Oh Deer, Have You Herd?
By Site Ecology Team (SET), Wildlife and Industry Together (WAIT), Bill Willis, Bill Steinmetz, John McLamb
October 1, 2014
NIEHS and EPA will soon be participating in the annual SOR “Season of Rut” and we want all employees to be well informed about this special time. Mark your calendars so as not to miss any of the thrill or excitement this year. These celebrations began well before the federal government obtained this property in 1966 and are expected to continue long after we’ve retired. It’s important to be vigilant and remain safe during this period of exuberance. Although we do share our environment with the white-tail deer (Odocoileus virginianus), they are considered wilder than we and should be viewed with caution. They and we sometimes forget this important relationship on campus and allow ourselves to invade each others’ comfort zones. Let’s avoid an unfortunate situation, as some at EPA have found out.
We asked the local deer to speak on the record but they declined an interview. We offered to let them critique this piece but they refused. Therefore, the comments and observations herein are from a human’s perspective.
- Deer are becoming more territorial, even showing aggression as they lose fear of man. Their range depends of how well the need for water, food, and shelter are met. Usually deer don’t migrate but stay within a 150 to 1300 acre area. Bucks (males) can exceed this range during the mating season (mid-October into November) in search of females or due to hunting pressure.
- If deer sense danger, they will raise their tail showing the white blaze, stomp the ground, and snort to warn other deer prior to taking flight. If you come upon a buck and get uncomfortably close, you may get the following series of responses; ear drop, stern look, 30 degree head and body sidle, forward movement, head lowering with antlers forward. If any of this body language happens, STOP, maintain eye contact and slowly back out of the area because a charge may be forthcoming. The does respond like the bucks to the sidle stage, but are more likely to rise up and strike out with their sharp front hooves. For your safety, at the first sign of fight vs flight, begin moving away. Turning and running may encourage being chased.
- Deer are usually most active at dusk, night, and dawn; they’re most likely to get involved in vehicle collisions then. Startled deer run into the road, get blinded, freeze, and are struck by vehicles. Both deer and human could get seriously hurt. The greatest number of fatalities happens during the mating season (deer). North Carolina’s 1.3 million deer (2013) are not evenly distributed across the state, with the Piedmont Area having the highest concentration of deer and thus deer incidents. At NIEHS/EPA, deer can be seen moving around throughout the day, so be alert.
- Even with the small deer population (10-12) on campus (covering 509 acres with EPA), deer can be harmful to the a) environment, b) man, and c) other deer.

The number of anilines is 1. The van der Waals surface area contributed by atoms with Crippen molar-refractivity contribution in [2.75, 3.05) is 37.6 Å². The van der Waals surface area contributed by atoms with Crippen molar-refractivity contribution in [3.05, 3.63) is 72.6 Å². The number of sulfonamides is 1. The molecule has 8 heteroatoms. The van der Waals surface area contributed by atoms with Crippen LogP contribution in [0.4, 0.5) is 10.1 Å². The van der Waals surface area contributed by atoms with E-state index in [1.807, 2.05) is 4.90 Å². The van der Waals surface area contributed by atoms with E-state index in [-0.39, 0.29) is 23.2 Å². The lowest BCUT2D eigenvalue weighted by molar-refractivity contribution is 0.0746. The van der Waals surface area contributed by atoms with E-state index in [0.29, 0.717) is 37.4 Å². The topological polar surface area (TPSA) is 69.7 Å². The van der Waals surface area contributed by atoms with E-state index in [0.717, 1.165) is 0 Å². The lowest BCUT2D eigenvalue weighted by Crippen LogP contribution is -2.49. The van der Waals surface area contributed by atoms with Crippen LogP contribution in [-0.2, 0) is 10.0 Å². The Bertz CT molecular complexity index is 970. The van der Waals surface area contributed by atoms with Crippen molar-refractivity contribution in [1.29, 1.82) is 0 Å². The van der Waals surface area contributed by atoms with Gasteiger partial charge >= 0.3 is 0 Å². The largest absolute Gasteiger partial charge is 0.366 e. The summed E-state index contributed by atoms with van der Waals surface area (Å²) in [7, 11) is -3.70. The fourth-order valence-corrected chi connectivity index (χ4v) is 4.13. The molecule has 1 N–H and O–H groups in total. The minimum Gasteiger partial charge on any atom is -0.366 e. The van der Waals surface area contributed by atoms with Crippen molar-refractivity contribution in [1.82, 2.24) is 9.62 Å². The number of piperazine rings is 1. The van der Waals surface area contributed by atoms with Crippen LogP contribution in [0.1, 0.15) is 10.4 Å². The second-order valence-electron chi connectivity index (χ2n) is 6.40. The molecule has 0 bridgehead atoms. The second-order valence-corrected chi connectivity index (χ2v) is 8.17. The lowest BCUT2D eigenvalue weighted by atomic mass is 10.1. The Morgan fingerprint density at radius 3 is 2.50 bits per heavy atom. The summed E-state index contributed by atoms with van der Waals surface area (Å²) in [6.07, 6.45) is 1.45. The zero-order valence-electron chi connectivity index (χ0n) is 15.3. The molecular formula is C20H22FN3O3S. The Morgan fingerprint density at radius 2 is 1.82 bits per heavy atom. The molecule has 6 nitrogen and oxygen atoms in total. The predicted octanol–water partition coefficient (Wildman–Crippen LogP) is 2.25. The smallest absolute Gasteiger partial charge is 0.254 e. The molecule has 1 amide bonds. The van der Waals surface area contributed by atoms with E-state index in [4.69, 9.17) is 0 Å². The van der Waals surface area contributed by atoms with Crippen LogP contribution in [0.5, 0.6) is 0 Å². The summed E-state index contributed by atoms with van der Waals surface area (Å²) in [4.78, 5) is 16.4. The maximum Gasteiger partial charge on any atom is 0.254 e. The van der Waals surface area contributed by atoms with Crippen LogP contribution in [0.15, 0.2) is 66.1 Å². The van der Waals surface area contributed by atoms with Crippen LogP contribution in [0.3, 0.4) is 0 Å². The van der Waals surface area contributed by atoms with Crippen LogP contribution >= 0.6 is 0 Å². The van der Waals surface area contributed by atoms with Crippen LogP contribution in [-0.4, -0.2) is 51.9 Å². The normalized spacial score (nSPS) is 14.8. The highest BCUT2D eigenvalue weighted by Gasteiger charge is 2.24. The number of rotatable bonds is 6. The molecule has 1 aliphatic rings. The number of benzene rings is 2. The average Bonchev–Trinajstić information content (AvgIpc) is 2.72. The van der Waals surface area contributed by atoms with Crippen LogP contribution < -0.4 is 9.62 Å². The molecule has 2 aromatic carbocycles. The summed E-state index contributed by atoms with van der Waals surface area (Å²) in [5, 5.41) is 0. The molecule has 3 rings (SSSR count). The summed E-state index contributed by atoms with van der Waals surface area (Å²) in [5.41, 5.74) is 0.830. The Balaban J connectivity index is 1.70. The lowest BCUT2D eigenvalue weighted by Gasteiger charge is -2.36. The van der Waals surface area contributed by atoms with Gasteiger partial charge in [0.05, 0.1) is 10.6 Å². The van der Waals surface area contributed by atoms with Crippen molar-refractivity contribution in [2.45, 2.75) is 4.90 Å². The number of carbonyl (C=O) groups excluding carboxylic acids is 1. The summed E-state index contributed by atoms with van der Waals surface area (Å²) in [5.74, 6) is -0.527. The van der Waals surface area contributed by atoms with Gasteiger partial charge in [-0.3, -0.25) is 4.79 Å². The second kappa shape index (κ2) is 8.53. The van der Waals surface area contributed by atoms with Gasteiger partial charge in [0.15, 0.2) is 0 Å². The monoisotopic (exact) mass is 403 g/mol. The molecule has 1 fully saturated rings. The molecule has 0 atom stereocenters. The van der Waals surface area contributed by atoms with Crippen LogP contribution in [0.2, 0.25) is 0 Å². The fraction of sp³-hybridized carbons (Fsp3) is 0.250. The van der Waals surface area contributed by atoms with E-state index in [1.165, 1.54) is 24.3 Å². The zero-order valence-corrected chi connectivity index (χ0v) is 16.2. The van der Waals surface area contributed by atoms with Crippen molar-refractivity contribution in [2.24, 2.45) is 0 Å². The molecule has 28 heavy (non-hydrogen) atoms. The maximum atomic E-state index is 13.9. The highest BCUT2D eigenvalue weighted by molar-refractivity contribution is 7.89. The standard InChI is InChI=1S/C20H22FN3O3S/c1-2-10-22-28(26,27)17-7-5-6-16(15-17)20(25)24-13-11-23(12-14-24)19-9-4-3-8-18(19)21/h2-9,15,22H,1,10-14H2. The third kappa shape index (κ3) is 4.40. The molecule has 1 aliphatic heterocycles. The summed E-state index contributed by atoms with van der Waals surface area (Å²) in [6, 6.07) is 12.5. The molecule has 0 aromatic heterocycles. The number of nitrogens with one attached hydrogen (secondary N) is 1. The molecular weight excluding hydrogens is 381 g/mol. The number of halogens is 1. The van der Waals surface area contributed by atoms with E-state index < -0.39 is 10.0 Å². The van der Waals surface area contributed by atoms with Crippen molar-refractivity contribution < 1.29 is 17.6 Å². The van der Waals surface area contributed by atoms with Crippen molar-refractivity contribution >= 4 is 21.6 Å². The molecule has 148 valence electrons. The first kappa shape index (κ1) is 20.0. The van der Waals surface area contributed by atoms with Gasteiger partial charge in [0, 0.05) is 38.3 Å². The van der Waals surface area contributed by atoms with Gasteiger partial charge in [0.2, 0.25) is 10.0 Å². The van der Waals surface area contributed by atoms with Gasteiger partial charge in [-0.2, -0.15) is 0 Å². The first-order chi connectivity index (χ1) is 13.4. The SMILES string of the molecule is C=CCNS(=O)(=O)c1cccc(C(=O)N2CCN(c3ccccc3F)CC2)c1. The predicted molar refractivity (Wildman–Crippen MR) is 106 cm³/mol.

- Being non-internet browsers, deer are opportunists and will eat leaves, twigs, and grasses. Having natural areas with native plantings helps take some pressure off ornamentals. Even overeating of native species can occur and change the ecology, thus allowing exotics to invade and get established. Habitat and food sources for other small animals could be imperiled.
- Besides causing man physical injury and possible death, deer are a host to ticks. The Deer Tick can carry Lyme disease that is spread to humans through a tick bite. Of the State’s 100 counties, at least 54 have reported cases of Lyme disease. The Piedmont region also has one of the highest incidences of Rocky Mountain Spotted Fever (Dog Tick) in the entire country. The Lone Star Tick’s bite was recently determined to cause a human allergic response to alpha-gal (sugar) and subsequently a “red meat” reaction.
- A high deer population increases habitat and food depletion that becomes detrimental to the herd. This pressure can result in poor animal nutrition, spread of disease, fawn loss, and even death. During 2012 the deer population on the east coast was significantly reduced as deer suffered from an epizootic hemorrhagic disease (EHD). The disease affecting these deer was insect borne and left deer emaciated and with internal bleeding. American Indians, wolves, and cougars helped manage herds in early America. From the 1930’s to the 1970’s, North Carolina provided deer to thirty other states due to near extinction in those areas. North Carolina also had a dramatic decrease in herd size due to hunting for meat and hides during that same period. Today the deer numbers have rebounded and in some regions are managed for the sake of man and deer alike. Hunting or culling deer herds can keep remaining animals healthier and lessen the impact to the environment.
Enjoy the Experience! Avoid Getting into a RUT
Thanks to Beth Gunn, Program Coordinator, North Carolina Wildlife Resources Commission for helpful discussion and Steve McCaw for providing NIEHS deer pictures.
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